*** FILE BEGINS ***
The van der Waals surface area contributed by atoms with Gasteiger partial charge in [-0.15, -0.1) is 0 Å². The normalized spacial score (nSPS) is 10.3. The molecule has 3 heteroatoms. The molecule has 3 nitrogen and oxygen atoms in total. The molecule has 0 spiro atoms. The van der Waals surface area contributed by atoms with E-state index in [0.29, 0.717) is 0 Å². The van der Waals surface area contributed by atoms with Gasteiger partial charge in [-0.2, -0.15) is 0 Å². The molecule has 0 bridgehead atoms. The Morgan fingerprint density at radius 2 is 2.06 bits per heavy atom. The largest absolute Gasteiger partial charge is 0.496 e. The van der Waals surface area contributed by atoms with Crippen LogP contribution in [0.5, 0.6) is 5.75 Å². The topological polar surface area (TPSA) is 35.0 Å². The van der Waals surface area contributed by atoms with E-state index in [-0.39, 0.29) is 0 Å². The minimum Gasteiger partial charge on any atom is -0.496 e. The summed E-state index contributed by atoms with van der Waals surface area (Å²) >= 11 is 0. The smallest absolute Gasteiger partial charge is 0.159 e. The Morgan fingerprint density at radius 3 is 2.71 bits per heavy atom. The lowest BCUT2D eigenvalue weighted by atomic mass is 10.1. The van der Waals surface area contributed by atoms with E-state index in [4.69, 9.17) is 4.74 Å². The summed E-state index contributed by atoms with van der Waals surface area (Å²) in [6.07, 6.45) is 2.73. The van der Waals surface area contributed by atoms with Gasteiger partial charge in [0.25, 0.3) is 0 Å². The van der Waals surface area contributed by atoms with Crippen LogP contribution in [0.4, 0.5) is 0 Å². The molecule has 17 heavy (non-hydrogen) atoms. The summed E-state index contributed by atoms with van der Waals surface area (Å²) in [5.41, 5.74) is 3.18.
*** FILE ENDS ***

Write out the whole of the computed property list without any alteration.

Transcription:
The van der Waals surface area contributed by atoms with Gasteiger partial charge in [-0.15, -0.1) is 0 Å². The normalized spacial score (nSPS) is 10.3. The molecule has 3 heteroatoms. The molecule has 3 nitrogen and oxygen atoms in total. The molecule has 0 spiro atoms. The van der Waals surface area contributed by atoms with E-state index in [0.29, 0.717) is 0 Å². The van der Waals surface area contributed by atoms with Gasteiger partial charge in [-0.2, -0.15) is 0 Å². The molecule has 0 bridgehead atoms. The Morgan fingerprint density at radius 2 is 2.06 bits per heavy atom. The largest absolute Gasteiger partial charge is 0.496 e. The van der Waals surface area contributed by atoms with Crippen LogP contribution in [0.5, 0.6) is 5.75 Å². The topological polar surface area (TPSA) is 35.0 Å². The van der Waals surface area contributed by atoms with E-state index in [-0.39, 0.29) is 0 Å². The minimum Gasteiger partial charge on any atom is -0.496 e. The summed E-state index contributed by atoms with van der Waals surface area (Å²) >= 11 is 0. The smallest absolute Gasteiger partial charge is 0.159 e. The Morgan fingerprint density at radius 3 is 2.71 bits per heavy atom. The lowest BCUT2D eigenvalue weighted by atomic mass is 10.1. The van der Waals surface area contributed by atoms with E-state index in [4.69, 9.17) is 4.74 Å². The summed E-state index contributed by atoms with van der Waals surface area (Å²) in [6.07, 6.45) is 2.73. The van der Waals surface area contributed by atoms with Gasteiger partial charge in [0.25, 0.3) is 0 Å². The van der Waals surface area contributed by atoms with Crippen LogP contribution in [0.4, 0.5) is 0 Å². The molecule has 17 heavy (non-hydrogen) atoms. The summed E-state index contributed by atoms with van der Waals surface area (Å²) in [5.41, 5.74) is 3.18.